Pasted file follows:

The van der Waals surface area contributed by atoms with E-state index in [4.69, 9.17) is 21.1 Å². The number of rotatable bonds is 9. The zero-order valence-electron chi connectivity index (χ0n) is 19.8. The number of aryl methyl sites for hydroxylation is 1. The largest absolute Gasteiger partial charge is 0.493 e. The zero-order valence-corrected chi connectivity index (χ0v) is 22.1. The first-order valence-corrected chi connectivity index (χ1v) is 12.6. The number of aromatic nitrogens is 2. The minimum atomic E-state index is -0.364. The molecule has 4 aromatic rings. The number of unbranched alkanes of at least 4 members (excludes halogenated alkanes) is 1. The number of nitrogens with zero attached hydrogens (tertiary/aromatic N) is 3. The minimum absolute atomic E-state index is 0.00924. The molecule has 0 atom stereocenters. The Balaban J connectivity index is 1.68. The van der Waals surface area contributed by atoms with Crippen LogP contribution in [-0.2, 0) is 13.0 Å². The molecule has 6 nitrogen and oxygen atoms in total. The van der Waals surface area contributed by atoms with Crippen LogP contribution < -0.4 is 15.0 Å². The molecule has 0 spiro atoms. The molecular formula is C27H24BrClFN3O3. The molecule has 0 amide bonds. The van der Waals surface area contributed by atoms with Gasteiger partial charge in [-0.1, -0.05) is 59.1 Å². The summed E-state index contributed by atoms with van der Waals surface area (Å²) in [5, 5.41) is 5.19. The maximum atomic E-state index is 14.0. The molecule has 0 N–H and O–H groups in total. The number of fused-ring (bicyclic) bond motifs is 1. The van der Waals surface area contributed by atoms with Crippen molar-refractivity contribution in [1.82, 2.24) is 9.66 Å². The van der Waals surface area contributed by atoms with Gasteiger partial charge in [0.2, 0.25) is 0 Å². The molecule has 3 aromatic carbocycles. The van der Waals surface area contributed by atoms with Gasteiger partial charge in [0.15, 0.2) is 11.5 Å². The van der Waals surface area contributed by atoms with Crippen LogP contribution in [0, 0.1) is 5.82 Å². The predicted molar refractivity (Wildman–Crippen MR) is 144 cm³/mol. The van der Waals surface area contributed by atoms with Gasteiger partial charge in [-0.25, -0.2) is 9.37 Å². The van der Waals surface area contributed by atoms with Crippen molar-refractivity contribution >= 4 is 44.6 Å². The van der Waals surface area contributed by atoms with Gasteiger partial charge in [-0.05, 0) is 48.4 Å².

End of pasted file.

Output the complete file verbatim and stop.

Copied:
The van der Waals surface area contributed by atoms with E-state index in [4.69, 9.17) is 21.1 Å². The number of rotatable bonds is 9. The zero-order valence-electron chi connectivity index (χ0n) is 19.8. The number of aryl methyl sites for hydroxylation is 1. The largest absolute Gasteiger partial charge is 0.493 e. The zero-order valence-corrected chi connectivity index (χ0v) is 22.1. The first-order valence-corrected chi connectivity index (χ1v) is 12.6. The number of aromatic nitrogens is 2. The minimum atomic E-state index is -0.364. The molecule has 4 aromatic rings. The number of unbranched alkanes of at least 4 members (excludes halogenated alkanes) is 1. The number of nitrogens with zero attached hydrogens (tertiary/aromatic N) is 3. The minimum absolute atomic E-state index is 0.00924. The molecule has 0 atom stereocenters. The Balaban J connectivity index is 1.68. The van der Waals surface area contributed by atoms with Crippen LogP contribution in [-0.2, 0) is 13.0 Å². The molecule has 6 nitrogen and oxygen atoms in total. The van der Waals surface area contributed by atoms with Crippen LogP contribution < -0.4 is 15.0 Å². The molecule has 0 spiro atoms. The molecular formula is C27H24BrClFN3O3. The molecule has 0 amide bonds. The van der Waals surface area contributed by atoms with Gasteiger partial charge in [-0.1, -0.05) is 59.1 Å². The summed E-state index contributed by atoms with van der Waals surface area (Å²) in [5, 5.41) is 5.19. The maximum atomic E-state index is 14.0. The molecule has 0 N–H and O–H groups in total. The number of fused-ring (bicyclic) bond motifs is 1. The van der Waals surface area contributed by atoms with Crippen molar-refractivity contribution in [1.82, 2.24) is 9.66 Å². The van der Waals surface area contributed by atoms with Gasteiger partial charge in [0.2, 0.25) is 0 Å². The molecule has 3 aromatic carbocycles. The van der Waals surface area contributed by atoms with Gasteiger partial charge in [0.15, 0.2) is 11.5 Å². The van der Waals surface area contributed by atoms with Crippen LogP contribution in [0, 0.1) is 5.82 Å². The predicted molar refractivity (Wildman–Crippen MR) is 144 cm³/mol. The van der Waals surface area contributed by atoms with Gasteiger partial charge in [-0.25, -0.2) is 9.37 Å². The van der Waals surface area contributed by atoms with Crippen molar-refractivity contribution >= 4 is 44.6 Å². The van der Waals surface area contributed by atoms with Gasteiger partial charge in [-0.05, 0) is 48.4 Å².